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  Android annotation support (Support Annotations)
  Add Date : 2017-08-31      
  Annotation support (Support Annotations)

Android support library from version 19.1 introduced a new annotation library, which contains many useful meta-annotation, which you can modify your code to help you find the bug. Support library itself also uses these notes, so as a user of the support library, Android Studio has been based on these notes and check your code label where potential problems. Support library 22.2 version has added 13 new annotations for use.

Use annotations library

Notes The default is not included; they are packaged into a separate library. (Support library now consists of some of the smaller libraries consisting of: v4-support, appcompat, gridlayout, mediarouter etc.)

(If you are using appcompat library, then you can already use these annotations, because appcomat itself also depends on it.)

Add annotations using the easiest way is to open Project Structure dialog box. First on the left is selected module, and then on the right select the Dependencies tab, click the + button at the bottom of the panel, select Library Dependency, assuming you've installed on your Android Support Repository's SDK, then annotation library will appear in the list, you can simply click to select it (this is a first in the list):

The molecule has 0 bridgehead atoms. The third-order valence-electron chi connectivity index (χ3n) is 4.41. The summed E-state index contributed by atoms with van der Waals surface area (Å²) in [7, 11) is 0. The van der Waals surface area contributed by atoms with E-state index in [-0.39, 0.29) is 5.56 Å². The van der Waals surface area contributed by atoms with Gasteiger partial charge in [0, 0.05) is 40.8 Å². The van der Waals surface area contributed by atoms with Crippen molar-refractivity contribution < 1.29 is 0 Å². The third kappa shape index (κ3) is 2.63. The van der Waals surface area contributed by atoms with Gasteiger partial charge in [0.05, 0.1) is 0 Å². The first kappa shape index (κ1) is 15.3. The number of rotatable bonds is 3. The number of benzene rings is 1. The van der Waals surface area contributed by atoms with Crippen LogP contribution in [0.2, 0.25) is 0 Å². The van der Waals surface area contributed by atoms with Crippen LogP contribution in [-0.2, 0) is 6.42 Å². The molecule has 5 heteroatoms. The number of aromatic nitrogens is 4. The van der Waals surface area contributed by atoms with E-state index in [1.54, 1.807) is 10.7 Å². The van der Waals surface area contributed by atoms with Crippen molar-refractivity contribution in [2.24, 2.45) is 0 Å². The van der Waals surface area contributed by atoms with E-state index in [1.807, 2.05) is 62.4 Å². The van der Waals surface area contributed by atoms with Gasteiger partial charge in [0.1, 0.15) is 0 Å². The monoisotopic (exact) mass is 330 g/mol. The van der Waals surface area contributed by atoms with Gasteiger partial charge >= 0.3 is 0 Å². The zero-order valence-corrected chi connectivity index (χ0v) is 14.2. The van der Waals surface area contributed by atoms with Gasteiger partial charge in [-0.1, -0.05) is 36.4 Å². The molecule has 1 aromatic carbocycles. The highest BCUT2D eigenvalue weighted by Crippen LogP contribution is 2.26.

Click OK to complete the Project Structure edits. This modifies your build.gradle file, of course, you can also manually edit it:

dependencies {
    compile 'com.android.support:support-annotations:22.2.0'
Android application for Android library and two types of module (or you apply com.android.application com.android.library plug), you need to do are already done. If you only want to use these annotations in Java module, then you clearly SDK contains the warehouse, because the support libraries can not be obtained from jcenter (Android Gradle plugin will automatically contain these dependencies, but the Java plug-in does not.)

repositories {
   jcenter ()
   maven {url ' / extras / android / m2repository'}
Executive Notes

When you use Android Studio and IntelliJ time, if these labels to annotation method to pass the wrong type of parameters, then the IDE will be marked in real time.